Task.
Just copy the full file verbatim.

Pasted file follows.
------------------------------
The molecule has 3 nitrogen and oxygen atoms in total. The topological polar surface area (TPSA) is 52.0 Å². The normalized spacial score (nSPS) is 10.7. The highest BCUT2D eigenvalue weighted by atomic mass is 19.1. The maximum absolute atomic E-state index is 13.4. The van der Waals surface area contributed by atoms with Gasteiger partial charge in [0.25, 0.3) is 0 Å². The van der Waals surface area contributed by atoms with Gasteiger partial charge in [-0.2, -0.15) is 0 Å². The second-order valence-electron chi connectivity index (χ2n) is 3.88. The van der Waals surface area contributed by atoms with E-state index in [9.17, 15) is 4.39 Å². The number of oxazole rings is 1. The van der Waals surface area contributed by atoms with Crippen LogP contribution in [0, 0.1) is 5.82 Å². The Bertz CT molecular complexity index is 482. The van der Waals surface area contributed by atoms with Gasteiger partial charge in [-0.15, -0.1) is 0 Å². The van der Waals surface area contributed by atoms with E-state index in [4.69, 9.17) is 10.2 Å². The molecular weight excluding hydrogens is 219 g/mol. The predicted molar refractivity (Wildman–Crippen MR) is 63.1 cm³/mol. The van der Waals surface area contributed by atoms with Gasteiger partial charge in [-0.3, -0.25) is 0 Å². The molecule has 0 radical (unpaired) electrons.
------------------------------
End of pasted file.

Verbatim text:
The molecule has 3 nitrogen and oxygen atoms in total. The topological polar surface area (TPSA) is 52.0 Å². The normalized spacial score (nSPS) is 10.7. The highest BCUT2D eigenvalue weighted by atomic mass is 19.1. The maximum absolute atomic E-state index is 13.4. The van der Waals surface area contributed by atoms with Gasteiger partial charge in [0.25, 0.3) is 0 Å². The van der Waals surface area contributed by atoms with Gasteiger partial charge in [-0.2, -0.15) is 0 Å². The second-order valence-electron chi connectivity index (χ2n) is 3.88. The van der Waals surface area contributed by atoms with E-state index in [9.17, 15) is 4.39 Å². The number of oxazole rings is 1. The van der Waals surface area contributed by atoms with Crippen LogP contribution in [0, 0.1) is 5.82 Å². The Bertz CT molecular complexity index is 482. The van der Waals surface area contributed by atoms with Gasteiger partial charge in [-0.15, -0.1) is 0 Å². The van der Waals surface area contributed by atoms with E-state index in [4.69, 9.17) is 10.2 Å². The molecular weight excluding hydrogens is 219 g/mol. The predicted molar refractivity (Wildman–Crippen MR) is 63.1 cm³/mol. The van der Waals surface area contributed by atoms with Gasteiger partial charge in [-0.3, -0.25) is 0 Å². The molecule has 0 radical (unpaired) electrons.